It is difficult to navigate those spaces when they have a history of whiteness surrounding them, and it was hard at first for me especially while trying to handle impostor syndrome and thinking: “I don’t belong here. I can’t see anything else that is reminding me that this is a place for me as well.” It is very intimidating at the beginning, but it is also a reminder that somebody needs to claim that space for groups that historically have not been represented in these spaces. 

Essentially, I put my brave boots on and decided: even if this is the first publication that has existed in this space of this type, this is needed.. We saw this confirmed in the overwhelming support for Onyx’s formation. For example, we got £900 worth of funding and over £2,000 worth in grants and sponsorship, which just showed us, if you are willing to go out there and make a stake in a landscape or industry that has not typically represented Black people, you will most likely be claiming space for Black people who have craved it. The confirmation is when you see how the community backs your vision and just hasn’t yet had a chance to. It is really important to just be brave and remind yourself of your worth, and just go for it! 

However, I would also say that it is important to look after yourself, and to know that if a space is going to be irrevocably damaging for you, it’s okay to step back and take care of yourself first. 

What career path would you like to pursue? 

This sounds strange but I am very much against the idea of a “career path”. As a multi-disciplinary artist, I am exploring my career in a multi-faceted way. I have had my poetry published, I’ve interned at Penguin, I am part of a spoken word collective, I’m on a journey with Onyx Magazine, and I’m working on some film projects. Therefore for me, the idea of a singular “career path” is reductive. I feel like I am on the route to doing several different things, and that’s what makes me happiest––getting involved with projects that excite me. I have this really crazy looking Excel spreadsheet full of creative deadlines. It is hard to pinpoint where I will be in the next few years, so for me it is important to follow what I feel like I have been called to do, which isn’t one singular thing, I love being an Editor-In-Chief, scriptwriter, poet and writer! 

Some people do feel strongly called to one path, and that is totally okay! But I feel as though we often look down on people who are on different routes. I personally find flexibility creatively refreshing and I’m lucky enough to be able to pursue that. As long as new opportunities present themselves, I find it liberating to take them up, as varied as they might be. My growth as a creative involves not putting myself in one box and limiting myself.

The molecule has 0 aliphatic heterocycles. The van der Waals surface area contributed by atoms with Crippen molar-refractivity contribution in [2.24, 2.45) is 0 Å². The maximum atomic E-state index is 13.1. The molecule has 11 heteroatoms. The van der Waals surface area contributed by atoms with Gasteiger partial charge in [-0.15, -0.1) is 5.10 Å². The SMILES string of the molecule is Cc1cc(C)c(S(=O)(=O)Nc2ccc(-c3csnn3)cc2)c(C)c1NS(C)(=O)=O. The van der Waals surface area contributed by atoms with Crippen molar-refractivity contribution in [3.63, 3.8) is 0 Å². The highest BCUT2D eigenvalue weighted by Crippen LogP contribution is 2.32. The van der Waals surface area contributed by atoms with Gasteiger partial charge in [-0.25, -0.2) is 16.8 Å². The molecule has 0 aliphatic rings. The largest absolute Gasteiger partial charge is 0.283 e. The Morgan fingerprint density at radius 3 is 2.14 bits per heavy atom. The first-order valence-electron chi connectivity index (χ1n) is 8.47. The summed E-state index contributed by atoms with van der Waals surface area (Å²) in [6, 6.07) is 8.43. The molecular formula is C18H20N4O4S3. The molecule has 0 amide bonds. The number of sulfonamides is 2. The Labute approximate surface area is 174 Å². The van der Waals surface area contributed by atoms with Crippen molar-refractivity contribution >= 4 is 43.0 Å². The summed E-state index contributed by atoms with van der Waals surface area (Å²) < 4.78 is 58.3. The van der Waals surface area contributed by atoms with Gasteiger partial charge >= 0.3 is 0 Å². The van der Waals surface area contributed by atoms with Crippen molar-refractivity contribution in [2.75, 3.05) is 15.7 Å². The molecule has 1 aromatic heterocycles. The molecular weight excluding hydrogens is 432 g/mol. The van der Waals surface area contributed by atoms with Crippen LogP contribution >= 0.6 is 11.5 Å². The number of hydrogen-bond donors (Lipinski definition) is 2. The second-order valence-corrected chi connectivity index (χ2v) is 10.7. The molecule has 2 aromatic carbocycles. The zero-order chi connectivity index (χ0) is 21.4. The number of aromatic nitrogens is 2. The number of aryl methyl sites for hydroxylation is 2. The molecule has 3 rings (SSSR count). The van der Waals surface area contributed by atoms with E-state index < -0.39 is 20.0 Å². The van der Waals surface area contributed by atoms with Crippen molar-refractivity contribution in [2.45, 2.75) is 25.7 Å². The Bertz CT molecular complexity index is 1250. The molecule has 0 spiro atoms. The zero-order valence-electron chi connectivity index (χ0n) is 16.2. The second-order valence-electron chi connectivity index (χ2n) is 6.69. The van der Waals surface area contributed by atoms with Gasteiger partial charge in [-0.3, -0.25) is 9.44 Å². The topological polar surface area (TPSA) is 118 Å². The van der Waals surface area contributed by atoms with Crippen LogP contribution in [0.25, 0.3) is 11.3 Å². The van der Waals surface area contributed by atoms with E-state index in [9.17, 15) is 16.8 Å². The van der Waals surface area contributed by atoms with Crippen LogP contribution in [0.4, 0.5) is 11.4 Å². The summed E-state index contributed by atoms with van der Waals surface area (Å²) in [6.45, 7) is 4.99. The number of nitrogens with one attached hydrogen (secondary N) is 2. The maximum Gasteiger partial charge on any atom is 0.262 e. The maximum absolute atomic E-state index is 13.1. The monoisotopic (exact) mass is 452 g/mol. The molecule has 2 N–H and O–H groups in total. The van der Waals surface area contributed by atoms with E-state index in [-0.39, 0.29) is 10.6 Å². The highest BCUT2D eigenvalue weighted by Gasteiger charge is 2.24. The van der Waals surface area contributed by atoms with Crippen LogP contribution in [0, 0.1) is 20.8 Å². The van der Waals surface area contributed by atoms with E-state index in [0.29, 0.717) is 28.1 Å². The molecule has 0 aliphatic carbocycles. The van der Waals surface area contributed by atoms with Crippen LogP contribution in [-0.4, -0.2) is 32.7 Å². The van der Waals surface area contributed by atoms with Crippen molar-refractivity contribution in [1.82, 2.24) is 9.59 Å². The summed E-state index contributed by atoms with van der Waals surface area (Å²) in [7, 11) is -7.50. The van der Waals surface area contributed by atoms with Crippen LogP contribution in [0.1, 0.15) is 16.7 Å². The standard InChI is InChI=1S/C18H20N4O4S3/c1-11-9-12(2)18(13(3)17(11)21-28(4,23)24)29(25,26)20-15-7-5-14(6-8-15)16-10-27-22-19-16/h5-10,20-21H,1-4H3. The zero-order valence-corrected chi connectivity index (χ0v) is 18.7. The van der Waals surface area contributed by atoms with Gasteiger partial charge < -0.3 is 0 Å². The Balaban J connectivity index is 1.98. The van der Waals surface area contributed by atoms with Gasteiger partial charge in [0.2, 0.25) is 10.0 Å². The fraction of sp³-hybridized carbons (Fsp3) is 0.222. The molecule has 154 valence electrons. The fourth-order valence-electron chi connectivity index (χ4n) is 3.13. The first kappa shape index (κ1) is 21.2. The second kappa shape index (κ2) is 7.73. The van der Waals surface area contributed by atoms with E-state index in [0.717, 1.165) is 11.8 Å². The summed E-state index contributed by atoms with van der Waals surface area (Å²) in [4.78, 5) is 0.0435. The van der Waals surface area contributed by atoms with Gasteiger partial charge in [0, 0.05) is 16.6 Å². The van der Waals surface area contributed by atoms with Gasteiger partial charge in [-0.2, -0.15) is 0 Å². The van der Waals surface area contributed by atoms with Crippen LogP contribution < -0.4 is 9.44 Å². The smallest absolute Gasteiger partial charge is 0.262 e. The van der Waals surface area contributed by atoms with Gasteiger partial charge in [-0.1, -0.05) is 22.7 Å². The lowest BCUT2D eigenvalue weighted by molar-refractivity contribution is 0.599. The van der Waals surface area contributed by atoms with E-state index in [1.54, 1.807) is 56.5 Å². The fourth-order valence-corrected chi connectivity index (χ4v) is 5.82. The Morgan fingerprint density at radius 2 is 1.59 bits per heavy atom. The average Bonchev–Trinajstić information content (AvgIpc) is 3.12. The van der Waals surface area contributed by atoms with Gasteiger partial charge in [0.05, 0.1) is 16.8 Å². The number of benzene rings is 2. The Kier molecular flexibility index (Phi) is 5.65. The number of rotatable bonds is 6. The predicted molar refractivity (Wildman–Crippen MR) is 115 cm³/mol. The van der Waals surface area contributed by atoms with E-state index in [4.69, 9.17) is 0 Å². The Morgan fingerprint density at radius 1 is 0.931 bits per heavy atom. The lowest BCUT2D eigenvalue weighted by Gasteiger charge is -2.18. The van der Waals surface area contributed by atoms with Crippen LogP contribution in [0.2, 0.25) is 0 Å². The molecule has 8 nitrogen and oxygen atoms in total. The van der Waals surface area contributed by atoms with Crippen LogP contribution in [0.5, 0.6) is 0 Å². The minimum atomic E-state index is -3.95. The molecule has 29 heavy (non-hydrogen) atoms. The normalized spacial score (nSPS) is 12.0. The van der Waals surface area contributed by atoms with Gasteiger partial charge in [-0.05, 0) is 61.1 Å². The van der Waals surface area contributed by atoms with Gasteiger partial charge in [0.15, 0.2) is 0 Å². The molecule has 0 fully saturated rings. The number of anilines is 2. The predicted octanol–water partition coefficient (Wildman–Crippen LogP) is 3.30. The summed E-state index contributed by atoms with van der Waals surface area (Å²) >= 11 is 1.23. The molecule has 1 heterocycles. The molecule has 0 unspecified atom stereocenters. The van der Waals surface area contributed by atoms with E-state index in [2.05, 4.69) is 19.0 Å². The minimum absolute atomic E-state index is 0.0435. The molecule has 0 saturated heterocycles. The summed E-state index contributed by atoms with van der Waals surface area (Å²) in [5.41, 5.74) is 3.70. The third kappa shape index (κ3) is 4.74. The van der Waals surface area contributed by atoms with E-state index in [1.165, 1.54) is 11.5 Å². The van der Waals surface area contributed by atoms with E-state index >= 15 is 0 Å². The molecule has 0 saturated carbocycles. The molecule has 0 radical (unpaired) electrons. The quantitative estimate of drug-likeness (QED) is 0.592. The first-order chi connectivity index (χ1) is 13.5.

What advice would you give people who are interested in the arts space? 

The main advice I would give is to find and recognise your creative voice. Your voice is unique to you and will help you identify communities and collectives that will provide a home for that voice. If you are a poet, it is important to know what your writing style is, what your themes are, and what you feel most comfortable writing. For example, are you a short form writer, an epic poetry writer, or are you into haikus? Once you recognise what your voice is, what it sounds like, and where the power is behind it, you can start to find spaces that accommodate that, as well as look at how you can grow. 

Without knowing your voice, you can find yourself being defined by external forces a lot, and sometimes this can be quite dangerous. It is important to have a solid idea of your voice.

Who is your biggest inspiration?

I would say Audre Lorde. As a poet, she inspires me so much. Her reclamation of poetry as a political, powerful, and active tool is something that I really aspire to. For example, as a Caribbean creative I thought it was really important to speak on some of the experiences of Black Carribean people in England, and so I wrote a poem about the Windrush scandal. It got picked up by the BBC and turned into a film. It is really important to reclaim art and artistic expression as a tool for activism. In this respect, Lorde is my biggest inspiration. Her creative voice is also just so emotive, powerful, yet gentle. I could go on about her forever! 

Can you tell us more about the poem you wrote for the Windrush scandal? 

It actually started off as a Facebook rant! The news was reporting the scandal and I had a lot of very pressing emotions about it, and I was going to comment on the Facebook post. It was really short, but eventually the lines got longer and longer, and the images got more creative––and then I realised that  it was a poem. I started editing it in the comments bit on Facebook, and I eventually posted it. 

I got approached on Facebook by someone from the BBC who told me that they wanted to publish it and turn it into a short film. I was so glad that the poem got a bigger platform because it resonated with a lot of people and amplified the issues of Black British Caribbean people. 

My poem talks about the battles to make a place your home. I have lines in there saying that we made our homes out of “No Black” signs, speaking to the way in which when Black Carribean people came over here, they couldn’t find renting spaces but still somehow managed to build a place of belonging in the face of so much adversity. At the end of the poem, I talk about the cruelty of empire and the cruelty of telling people that they don’t belong here after the history of colonialism which has driven them to seek better opportunities in this country. It talks about giving your labour to your country for 70 years and still being told that you don’t belong. There are a lot of different messages that came to the fore in that poem, but the main idea of it was: look how much you can give and still not be acknowledged. That’s the nature of empire, expected servitude with no acknowledgement, gratitude or respect. 

What TV shows/music/movies/books have been getting you through quarantine? 

Just for context, I studied Philosophy and Theology and I love sci-fi and anything high-concept. Recently I’ve been loving  “Dark” on Netflix which is a German philosophical time-bending show…think ‘Stranger Things’ but a German philosophical version. There’s a pretzel-like time loop and this little town is stuck and repeating itself in dark ways over and over again.

I’ve also re-read Zami by Audre Lorde and Girl, Woman, Other by Bernardine Evaristo, which won the Booker Prize last year.